The light breeze blowing off of Lake Tahoe quickly cooled the four riders.  Sarah was thankful the wind was blowing towards her for it gave her a welcomed respite from nauseating stench that had assaulted her nose the entire ride.  Sarah had a fairly good idea where they were when they finally stopped for the night.  Jack Shepherd slid backwards over his horse’s rump then grabbed Sarah by her arm and yanked her down from the saddle.  She cried out and stumbled, her legs felt weak and sore from the long torturous ride.  Still seething from Joe’s murder and the brutal treatment she had received, Sarah flashed Jack a murderous look then drove the heel of her boot hard into his instep.  Jack let out a yelp of pain and surprise then raised his arm to slap her.  Sarah instinctively closed her eyes and recoiled, preparing herself for the stinging blow she knew she was about to receive.  When nothing happened she opened her eyes and saw Seth’s large hand holding back Jack’s arm in an iron grip.

There was a deadly edge in his voice as he growled, “Don’t you dare lay a hand on her!” 

Jack struggled to wrench his arm free.  “But she stomped on my foot!”  

Further tightening his grip, Seth stepped closer to Jack and hissed, “I don’t care what she does to you!  You and Morgan are not to harm her!  You understand?  She’s mine and I don’t want a mark on her!”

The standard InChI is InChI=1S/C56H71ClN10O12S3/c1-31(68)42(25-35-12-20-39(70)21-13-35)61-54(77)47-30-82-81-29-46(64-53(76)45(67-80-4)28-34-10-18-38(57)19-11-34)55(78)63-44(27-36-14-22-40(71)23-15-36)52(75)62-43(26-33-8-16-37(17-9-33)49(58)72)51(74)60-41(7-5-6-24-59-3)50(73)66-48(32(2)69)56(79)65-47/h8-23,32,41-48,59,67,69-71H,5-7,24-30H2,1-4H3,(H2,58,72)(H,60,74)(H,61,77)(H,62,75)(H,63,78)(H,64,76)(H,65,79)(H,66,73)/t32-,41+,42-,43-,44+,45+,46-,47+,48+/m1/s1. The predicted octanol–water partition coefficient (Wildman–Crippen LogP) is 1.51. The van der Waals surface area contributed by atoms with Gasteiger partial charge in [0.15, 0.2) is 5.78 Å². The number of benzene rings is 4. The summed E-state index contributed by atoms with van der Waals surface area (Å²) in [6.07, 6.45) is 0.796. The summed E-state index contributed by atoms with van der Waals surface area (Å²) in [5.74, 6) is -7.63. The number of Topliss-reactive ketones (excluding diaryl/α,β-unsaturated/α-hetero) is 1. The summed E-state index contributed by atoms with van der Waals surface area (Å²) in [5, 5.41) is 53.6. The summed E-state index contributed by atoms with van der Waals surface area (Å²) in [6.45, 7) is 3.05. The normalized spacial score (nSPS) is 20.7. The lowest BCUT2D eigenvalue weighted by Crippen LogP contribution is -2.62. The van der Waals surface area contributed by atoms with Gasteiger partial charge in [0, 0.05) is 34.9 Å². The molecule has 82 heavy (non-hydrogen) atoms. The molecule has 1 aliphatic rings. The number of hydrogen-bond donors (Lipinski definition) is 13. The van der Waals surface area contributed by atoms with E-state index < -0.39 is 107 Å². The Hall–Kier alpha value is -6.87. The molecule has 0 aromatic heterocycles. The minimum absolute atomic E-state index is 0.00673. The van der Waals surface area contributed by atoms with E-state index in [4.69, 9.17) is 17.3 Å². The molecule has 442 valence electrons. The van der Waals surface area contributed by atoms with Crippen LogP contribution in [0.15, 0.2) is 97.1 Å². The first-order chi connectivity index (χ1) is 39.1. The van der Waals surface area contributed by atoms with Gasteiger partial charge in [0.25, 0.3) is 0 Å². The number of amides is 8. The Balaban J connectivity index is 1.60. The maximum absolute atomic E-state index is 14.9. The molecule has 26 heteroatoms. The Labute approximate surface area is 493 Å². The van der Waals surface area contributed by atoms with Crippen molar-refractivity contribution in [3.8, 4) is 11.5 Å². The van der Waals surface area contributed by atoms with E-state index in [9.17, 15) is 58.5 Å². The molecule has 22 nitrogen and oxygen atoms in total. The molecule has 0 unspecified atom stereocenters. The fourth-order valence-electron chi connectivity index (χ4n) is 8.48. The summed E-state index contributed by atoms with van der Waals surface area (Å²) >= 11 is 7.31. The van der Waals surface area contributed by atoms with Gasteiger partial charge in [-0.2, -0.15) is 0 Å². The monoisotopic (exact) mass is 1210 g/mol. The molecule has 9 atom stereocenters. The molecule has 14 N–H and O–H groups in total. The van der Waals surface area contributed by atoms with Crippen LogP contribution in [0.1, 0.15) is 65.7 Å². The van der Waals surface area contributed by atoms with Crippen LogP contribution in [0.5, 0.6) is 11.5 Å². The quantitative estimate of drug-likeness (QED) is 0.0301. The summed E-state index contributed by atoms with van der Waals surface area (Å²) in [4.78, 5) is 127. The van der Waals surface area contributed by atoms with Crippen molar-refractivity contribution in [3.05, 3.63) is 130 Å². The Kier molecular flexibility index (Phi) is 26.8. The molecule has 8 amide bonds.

“This is the second time today she’s hurt me,” challenged Jack.  “I say this little wildcat needs to be taught a lesson in manners!  Nobody hurts Jack Shepherd and gets away with it!”

One corner of Seth’s lip raised in a menacing scowl.  He balled up his fist and fired a brutal jab to Jack’s nose.  The short, wicked punch sent a spray of blood onto Sarah’s blouse and knocked Jack unconscious.  Stunned, Sarah watched Seth casually step over Jack’s prone body and walk away.  The callous attitude these men took with one another made Sarah tremble with fear.  For the first time all day she began to fear for her life.

Sarah watched as Seth and Morgan went about setting up camp for the night.  No fire was lit for fear of announcing their presence to anyone who might have followed.  Dinner consisted of a few strips of beef jerky and some stale bread.  Sarah tried to eat it but her stomach was still too upset.

She pushed the plate aside and pulled her knees up to her chest, trying to keep warm.  Warily, she watched Seth and Morgan move about in the darkness.  She could hear Seth speaking to Morgan in a low voice.  Morgan nodded then walked back over to where Sarah sat.  He paused and licked his lips, a lustful look in his eyes.  Sarah turned, and even in the dark she could feel his stare.  She shivered from fear as well as the chilly night air.  Morgan grunted and threw her a blanket then mounted his horse and disappeared into the darkness.